Development Needs: While Lin works himself into good hitter’s counts and displays sound discipline at the plate, his ability to consistently drive offerings in those situations has been lacking. His swing is short and compact, but often hits the ball off of the trademark or end of the bat instead of the sweet spot. Balls tend to die off his bat with little backspin. When Lin does drive balls, he is typically opening up early and guessing fastball to get the head of the bat in front. Cheating like this will leave him susceptible to experienced pitchers working him away with hard breaking balls consistently. Lin must improve with the frequency he makes solid contact to produce enough line drives to maintain an average-to-better batting average at the big league level. His power does not factor to be a big part of his game, projecting as well below-average. His ability to make hard contact is crucial to being able to take advantage of his on-base skills as well. Right now he gives opposing pitchers no reason not to challenge him. Overall, Lin’s bat is very light and his batspeed has not been translating with the increase in level of competition.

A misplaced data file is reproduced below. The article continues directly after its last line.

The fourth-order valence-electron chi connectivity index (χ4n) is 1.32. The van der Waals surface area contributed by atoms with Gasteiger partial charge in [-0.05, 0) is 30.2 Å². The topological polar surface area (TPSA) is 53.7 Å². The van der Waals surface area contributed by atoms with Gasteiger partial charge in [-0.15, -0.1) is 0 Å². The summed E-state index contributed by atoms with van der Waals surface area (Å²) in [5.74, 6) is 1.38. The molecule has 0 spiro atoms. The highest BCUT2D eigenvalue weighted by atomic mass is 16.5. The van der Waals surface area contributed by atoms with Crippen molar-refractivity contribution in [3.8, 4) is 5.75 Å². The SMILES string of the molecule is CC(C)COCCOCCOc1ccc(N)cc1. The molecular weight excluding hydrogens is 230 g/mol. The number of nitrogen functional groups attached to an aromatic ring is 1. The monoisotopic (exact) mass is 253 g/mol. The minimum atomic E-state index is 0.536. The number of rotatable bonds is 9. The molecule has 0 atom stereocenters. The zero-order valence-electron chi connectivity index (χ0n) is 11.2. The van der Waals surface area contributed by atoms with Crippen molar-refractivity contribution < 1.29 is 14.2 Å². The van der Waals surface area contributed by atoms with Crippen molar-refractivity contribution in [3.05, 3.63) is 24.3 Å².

2012 Outlook: Added to the 40-man roster this past November, Lin will get a chance to participate in the major league camp before getting sent back at some point in March. This experience should be a good spring board into his season in Triple-A. Lin can more than handle center field defensively in the big leagues right now and should be a plus-to-better defender as he continues to slow things down in the field. The key for 2012 is showing that he can make more consistent hard contact. Lin will not strike out that frequently and will draw his fair share of walks with Pawtucket this season. It comes down to how much he can improve driving the ball to produce more line drives rather than an abundance of flares or weak grounders at this level. A rise here will prove he can be a threat to hit his way onto base as well as use his batting eye to do so. I see Lin as a future bench player at the big league level, providing late inning defense or pinch runner duty, along with drawing the occasional start with offensive progress in 2012. He also serves as outfield depth for the Red Sox this season and could see some time with the club if an injury depletes the bench or during a cameo September call-up appearance.